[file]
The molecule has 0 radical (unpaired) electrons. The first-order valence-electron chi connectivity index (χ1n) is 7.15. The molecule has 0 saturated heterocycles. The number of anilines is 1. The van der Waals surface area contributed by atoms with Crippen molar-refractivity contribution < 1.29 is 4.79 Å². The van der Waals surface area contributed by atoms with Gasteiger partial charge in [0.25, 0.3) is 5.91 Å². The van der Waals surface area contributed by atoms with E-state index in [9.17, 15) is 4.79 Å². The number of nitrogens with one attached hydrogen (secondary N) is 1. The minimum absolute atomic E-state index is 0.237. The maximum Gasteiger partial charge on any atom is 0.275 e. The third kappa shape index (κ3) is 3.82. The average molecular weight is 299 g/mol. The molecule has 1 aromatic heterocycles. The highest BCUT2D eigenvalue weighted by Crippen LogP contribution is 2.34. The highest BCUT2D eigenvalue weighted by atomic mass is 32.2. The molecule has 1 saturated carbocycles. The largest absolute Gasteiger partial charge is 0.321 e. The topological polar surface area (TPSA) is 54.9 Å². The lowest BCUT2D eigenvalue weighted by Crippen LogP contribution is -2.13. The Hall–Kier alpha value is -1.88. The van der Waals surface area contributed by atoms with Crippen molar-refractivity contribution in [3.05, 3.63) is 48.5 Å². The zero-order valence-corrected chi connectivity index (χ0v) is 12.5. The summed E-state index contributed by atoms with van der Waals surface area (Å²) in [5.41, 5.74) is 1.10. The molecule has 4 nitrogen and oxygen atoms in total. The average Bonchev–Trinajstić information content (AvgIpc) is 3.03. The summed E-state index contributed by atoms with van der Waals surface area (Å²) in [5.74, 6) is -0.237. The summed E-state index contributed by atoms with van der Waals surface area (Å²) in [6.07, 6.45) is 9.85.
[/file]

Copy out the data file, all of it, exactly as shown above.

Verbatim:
The molecule has 0 radical (unpaired) electrons. The first-order valence-electron chi connectivity index (χ1n) is 7.15. The molecule has 0 saturated heterocycles. The number of anilines is 1. The van der Waals surface area contributed by atoms with Crippen molar-refractivity contribution < 1.29 is 4.79 Å². The van der Waals surface area contributed by atoms with Gasteiger partial charge in [0.25, 0.3) is 5.91 Å². The van der Waals surface area contributed by atoms with E-state index in [9.17, 15) is 4.79 Å². The number of nitrogens with one attached hydrogen (secondary N) is 1. The minimum absolute atomic E-state index is 0.237. The maximum Gasteiger partial charge on any atom is 0.275 e. The third kappa shape index (κ3) is 3.82. The average molecular weight is 299 g/mol. The molecule has 1 aromatic heterocycles. The highest BCUT2D eigenvalue weighted by Crippen LogP contribution is 2.34. The highest BCUT2D eigenvalue weighted by atomic mass is 32.2. The molecule has 1 saturated carbocycles. The largest absolute Gasteiger partial charge is 0.321 e. The topological polar surface area (TPSA) is 54.9 Å². The lowest BCUT2D eigenvalue weighted by Crippen LogP contribution is -2.13. The Hall–Kier alpha value is -1.88. The van der Waals surface area contributed by atoms with Crippen molar-refractivity contribution in [3.05, 3.63) is 48.5 Å². The zero-order valence-corrected chi connectivity index (χ0v) is 12.5. The summed E-state index contributed by atoms with van der Waals surface area (Å²) in [5.41, 5.74) is 1.10. The molecule has 4 nitrogen and oxygen atoms in total. The average Bonchev–Trinajstić information content (AvgIpc) is 3.03. The summed E-state index contributed by atoms with van der Waals surface area (Å²) in [5.74, 6) is -0.237. The summed E-state index contributed by atoms with van der Waals surface area (Å²) in [6.07, 6.45) is 9.85.